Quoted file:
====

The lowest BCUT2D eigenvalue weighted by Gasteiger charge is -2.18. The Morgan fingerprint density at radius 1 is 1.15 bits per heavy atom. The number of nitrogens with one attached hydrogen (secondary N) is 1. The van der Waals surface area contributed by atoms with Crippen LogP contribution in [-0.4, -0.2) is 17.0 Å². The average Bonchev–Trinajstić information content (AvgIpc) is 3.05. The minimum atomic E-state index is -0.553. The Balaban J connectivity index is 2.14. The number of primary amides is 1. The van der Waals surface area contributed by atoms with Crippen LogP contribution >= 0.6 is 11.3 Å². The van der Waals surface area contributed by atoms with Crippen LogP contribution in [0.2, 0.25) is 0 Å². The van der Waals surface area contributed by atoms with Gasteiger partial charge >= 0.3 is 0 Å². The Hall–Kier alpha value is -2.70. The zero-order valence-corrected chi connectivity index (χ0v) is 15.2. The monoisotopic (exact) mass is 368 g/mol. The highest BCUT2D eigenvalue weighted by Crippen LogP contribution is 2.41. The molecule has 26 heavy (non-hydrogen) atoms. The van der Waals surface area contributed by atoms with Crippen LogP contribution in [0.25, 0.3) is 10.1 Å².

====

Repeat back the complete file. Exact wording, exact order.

The lowest BCUT2D eigenvalue weighted by Gasteiger charge is -2.18. The Morgan fingerprint density at radius 1 is 1.15 bits per heavy atom. The number of nitrogens with one attached hydrogen (secondary N) is 1. The van der Waals surface area contributed by atoms with Crippen LogP contribution in [-0.4, -0.2) is 17.0 Å². The average Bonchev–Trinajstić information content (AvgIpc) is 3.05. The minimum atomic E-state index is -0.553. The Balaban J connectivity index is 2.14. The number of primary amides is 1. The van der Waals surface area contributed by atoms with Crippen LogP contribution >= 0.6 is 11.3 Å². The van der Waals surface area contributed by atoms with Crippen LogP contribution in [0.2, 0.25) is 0 Å². The van der Waals surface area contributed by atoms with Gasteiger partial charge >= 0.3 is 0 Å². The Hall–Kier alpha value is -2.70. The zero-order valence-corrected chi connectivity index (χ0v) is 15.2. The monoisotopic (exact) mass is 368 g/mol. The highest BCUT2D eigenvalue weighted by Crippen LogP contribution is 2.41. The molecule has 26 heavy (non-hydrogen) atoms. The van der Waals surface area contributed by atoms with Crippen LogP contribution in [0.25, 0.3) is 10.1 Å².